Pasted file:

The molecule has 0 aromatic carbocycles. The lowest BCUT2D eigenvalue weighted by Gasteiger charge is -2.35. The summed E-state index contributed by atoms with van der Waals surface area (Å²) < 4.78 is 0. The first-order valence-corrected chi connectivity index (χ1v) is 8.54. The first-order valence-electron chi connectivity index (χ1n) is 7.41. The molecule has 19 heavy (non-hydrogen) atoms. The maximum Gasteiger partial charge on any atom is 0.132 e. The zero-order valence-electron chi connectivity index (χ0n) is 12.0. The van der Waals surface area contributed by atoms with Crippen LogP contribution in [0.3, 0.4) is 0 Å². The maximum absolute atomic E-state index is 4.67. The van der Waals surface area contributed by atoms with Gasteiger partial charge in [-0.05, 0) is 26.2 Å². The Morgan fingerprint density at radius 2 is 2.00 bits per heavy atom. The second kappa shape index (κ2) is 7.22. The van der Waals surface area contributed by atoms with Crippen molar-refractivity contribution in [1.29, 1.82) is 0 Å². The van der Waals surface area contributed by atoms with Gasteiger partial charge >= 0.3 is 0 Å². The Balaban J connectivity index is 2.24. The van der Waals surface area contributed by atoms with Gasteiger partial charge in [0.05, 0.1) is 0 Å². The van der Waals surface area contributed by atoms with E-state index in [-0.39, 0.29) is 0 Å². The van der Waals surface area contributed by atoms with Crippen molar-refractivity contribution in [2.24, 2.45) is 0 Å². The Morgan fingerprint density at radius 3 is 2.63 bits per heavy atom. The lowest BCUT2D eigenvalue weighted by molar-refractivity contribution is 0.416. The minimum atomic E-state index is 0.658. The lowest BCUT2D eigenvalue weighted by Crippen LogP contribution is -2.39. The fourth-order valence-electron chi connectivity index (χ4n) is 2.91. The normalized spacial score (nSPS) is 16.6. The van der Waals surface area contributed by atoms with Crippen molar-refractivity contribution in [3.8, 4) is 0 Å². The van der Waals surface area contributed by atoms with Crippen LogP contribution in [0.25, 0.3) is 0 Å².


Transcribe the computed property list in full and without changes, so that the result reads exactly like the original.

The molecule has 0 aromatic carbocycles. The lowest BCUT2D eigenvalue weighted by Gasteiger charge is -2.35. The summed E-state index contributed by atoms with van der Waals surface area (Å²) < 4.78 is 0. The first-order valence-corrected chi connectivity index (χ1v) is 8.54. The first-order valence-electron chi connectivity index (χ1n) is 7.41. The molecule has 19 heavy (non-hydrogen) atoms. The maximum Gasteiger partial charge on any atom is 0.132 e. The zero-order valence-electron chi connectivity index (χ0n) is 12.0. The van der Waals surface area contributed by atoms with Crippen LogP contribution in [0.3, 0.4) is 0 Å². The maximum absolute atomic E-state index is 4.67. The van der Waals surface area contributed by atoms with Gasteiger partial charge in [-0.05, 0) is 26.2 Å². The Morgan fingerprint density at radius 2 is 2.00 bits per heavy atom. The second kappa shape index (κ2) is 7.22. The van der Waals surface area contributed by atoms with Crippen molar-refractivity contribution in [1.29, 1.82) is 0 Å². The van der Waals surface area contributed by atoms with Gasteiger partial charge >= 0.3 is 0 Å². The Balaban J connectivity index is 2.24. The van der Waals surface area contributed by atoms with Gasteiger partial charge in [0.05, 0.1) is 0 Å². The van der Waals surface area contributed by atoms with E-state index in [-0.39, 0.29) is 0 Å². The van der Waals surface area contributed by atoms with Crippen molar-refractivity contribution in [2.24, 2.45) is 0 Å². The Morgan fingerprint density at radius 3 is 2.63 bits per heavy atom. The lowest BCUT2D eigenvalue weighted by molar-refractivity contribution is 0.416. The minimum atomic E-state index is 0.658. The lowest BCUT2D eigenvalue weighted by Crippen LogP contribution is -2.39. The fourth-order valence-electron chi connectivity index (χ4n) is 2.91. The normalized spacial score (nSPS) is 16.6. The van der Waals surface area contributed by atoms with Crippen molar-refractivity contribution in [3.8, 4) is 0 Å². The van der Waals surface area contributed by atoms with Crippen LogP contribution in [0.25, 0.3) is 0 Å².